The review is as spoiler free as possible. It may contain some mild spoilers for those who have read Fables, and for those who haven’t I guess they aren’t really spoilers then. 

When I had first heard of a Fables game from Telltale Games I admit that I was a bit hesitant. Over the years I haven’t been a huge fan of Telltale’s adventure games, and then when The Walking Dead games was released I further lost interest. Yes, I’m one of those few people that didn’t really enjoy the little of The Walking Dead that I played. Maybe I’ll go back to it one day since the first episode is now free on most devices and consoles, but that’s neither here nor there. I lost interest because I wasn’t that keen of the games controls, or its art direction. So what changed from The Walking Dead to their new Fables episodic adventure series The Wolf Among Us?

To be honest I’m not entirely sure, but I am glad that I took the plunge and downloaded the first episode. Based on Bill Willingham’s Vertigo series Fables, The Wolf Among Us features characters from legend and folklore, forced out of their homelands by war, are settled in modern-day New York City. They live in a residential complex they like to call Fabletown, but there are other fables (as they’re called) that live spread through out the city. Some people might think it’s like ABC’s Once Upon a Time series, but Fables has been around a lot longer and was actually slated for development at ABC before they decided to Disneyfy it into what the show is today.

You play as Fabletown’s sheriff, Bigby Wolf, who’s called in to solve a murder that created an buzz around Fabletown that’s sure to get worse before it gets better. The Wolf Among Us is a bloody and brutal crime thriller that incorporates every cliched character you can think of, but it works so well. It’s complete with run down neighborhoods and corresponding dive bars filled with cigarette smoke lite by the neon lights found in pulp novels. Like the comics, this game does a brilliant job of pairing childhood fictions with grim grown-up realities. The characters are what brings the game to life and gives it the edge it needs to succeed.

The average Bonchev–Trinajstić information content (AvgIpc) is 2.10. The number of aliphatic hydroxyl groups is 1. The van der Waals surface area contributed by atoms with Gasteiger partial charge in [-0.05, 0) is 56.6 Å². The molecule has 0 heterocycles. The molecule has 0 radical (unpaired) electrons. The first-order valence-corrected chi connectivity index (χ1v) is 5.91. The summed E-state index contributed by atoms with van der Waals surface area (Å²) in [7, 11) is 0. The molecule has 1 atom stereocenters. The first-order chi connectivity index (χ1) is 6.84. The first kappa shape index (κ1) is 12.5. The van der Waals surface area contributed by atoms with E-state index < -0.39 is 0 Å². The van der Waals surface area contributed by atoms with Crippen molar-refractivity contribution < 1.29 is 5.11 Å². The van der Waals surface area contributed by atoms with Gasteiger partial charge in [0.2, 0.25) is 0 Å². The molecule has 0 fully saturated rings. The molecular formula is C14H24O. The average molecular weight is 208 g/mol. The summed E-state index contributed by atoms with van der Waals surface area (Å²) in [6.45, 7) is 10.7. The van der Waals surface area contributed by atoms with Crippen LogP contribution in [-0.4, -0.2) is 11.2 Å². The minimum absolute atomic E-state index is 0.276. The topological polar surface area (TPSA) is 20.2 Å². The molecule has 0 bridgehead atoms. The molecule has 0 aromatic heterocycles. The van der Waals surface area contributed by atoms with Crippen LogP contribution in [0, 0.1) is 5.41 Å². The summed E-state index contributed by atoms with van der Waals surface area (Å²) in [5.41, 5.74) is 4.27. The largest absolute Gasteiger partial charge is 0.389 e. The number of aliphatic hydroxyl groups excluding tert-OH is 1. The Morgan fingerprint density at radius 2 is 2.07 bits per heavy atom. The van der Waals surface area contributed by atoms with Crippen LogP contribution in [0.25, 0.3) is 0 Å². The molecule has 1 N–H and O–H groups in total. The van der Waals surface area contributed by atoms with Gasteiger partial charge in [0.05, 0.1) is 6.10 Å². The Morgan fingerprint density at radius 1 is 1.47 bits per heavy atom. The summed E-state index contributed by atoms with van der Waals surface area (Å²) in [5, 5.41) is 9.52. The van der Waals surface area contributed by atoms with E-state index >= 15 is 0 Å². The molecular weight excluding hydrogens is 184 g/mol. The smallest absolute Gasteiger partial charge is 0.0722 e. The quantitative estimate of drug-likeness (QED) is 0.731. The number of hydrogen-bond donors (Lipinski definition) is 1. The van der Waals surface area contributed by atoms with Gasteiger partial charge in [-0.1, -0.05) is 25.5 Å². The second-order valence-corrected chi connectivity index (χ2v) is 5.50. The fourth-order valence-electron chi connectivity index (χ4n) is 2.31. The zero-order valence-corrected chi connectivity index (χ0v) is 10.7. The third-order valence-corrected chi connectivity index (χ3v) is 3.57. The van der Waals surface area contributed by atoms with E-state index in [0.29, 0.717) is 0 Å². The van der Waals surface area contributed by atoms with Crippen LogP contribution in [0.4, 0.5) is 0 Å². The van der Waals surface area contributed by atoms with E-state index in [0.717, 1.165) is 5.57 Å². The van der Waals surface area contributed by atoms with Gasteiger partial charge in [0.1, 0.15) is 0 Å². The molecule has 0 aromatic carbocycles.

Despite the reservations I mentioned earlier in regards to The Walking Dead game, this game has exceeded all of my expectations. Telltale knows what they’re doing when it comes to storytelling, and The Wolf Among Us is fine proof of that. The split second decisions players are faced with often cause a moral dilemma on how to handle a situation. The moral dilemma is made all the worse by time limits, and your actions can have a profound effect on their outcome. Players familiar with the Mass Effect franchise will recognize the in-depth conversation trees that are present, but unlike Mass Effect, the actions here are permanent and will decide the course of the game on a more organic level.

The story is considered canon, but readers will notice that it takes place before the events of the comics, making it an ideal entry point for both newcomers and long-time fans. A nice bonus feature is the ability to unlock character bios that will help players unfamiliar with the world of Fables to get familiar with the characters and their place within the Fables universe. Thankfully the writers at Telltale have crafted the story so finely that players unfamiliar with the world of Fables will have no problem understanding who’s who and what’s going on. Readers of the series will enjoy seeing the characters come to life, and appreciate the cameos, but at the same time might find the events at the end of the first chapter to be someone underwhelming since they know how the comics progress. It changes something from an “oh crap” moment to a “hmm, wonder how they will fix that” moment. The voicing of the characters can be a little jarring as well. I know I had a completely different sound for Bigby when I read the comic, yet it was still fitting to the games character.

Playing as Bigby was a surprisingly positive experience. Bigby is an established character I already know, and making the choices I did at times conflicted with my vision of him from the comics, but at the same time it fell into a narrative that I felt appropriate for the character. It felt totally in line with Bigby’s character to be knocking heads against bathroom sinks, kicking in doors, and telling people to fuck off. It felt good to unload on the “bad guys” while watching Bigby awkwardly deal with women, from Faith to Snow White. You could easily tell that Bigby has a heart of gold when it matters, but he can kick into serious ass kicking when needed.

Perhaps the thing that impressed me the most was the art direction. Telltale took a page from the Fables comic, but added in their own twist to it. Bigby looked like Bigby, but a little more lifelike. I liked the dark tones used and felt that it really lent to the story they’re telling.From the bright neon lights illuminating the midnight hour, to the run down apartments, everything felt like it was coming straight out of a pulp noir novel. And it suited the story perfectly. Kudos to Telltales art department, they really knocked it out of the park. Same goes for the voice acting as well, they really brought the characters to life.

The Wolf Among Us is solid stuff so far. Granted that we’ve only had the chance to play the first episode of five, but this is an excellent couple of hours with a lot of promise ahead. If you like a good hard-boiled crime drama wrapped into an adventure game then I’d highly recommend taking this one for a spin. I can’t wait for episode two to come out.


The Wolf Among Us is available on PC, Mac,PS3 and XBox 360. It will be released on the PS4 and XBox One later in 2014.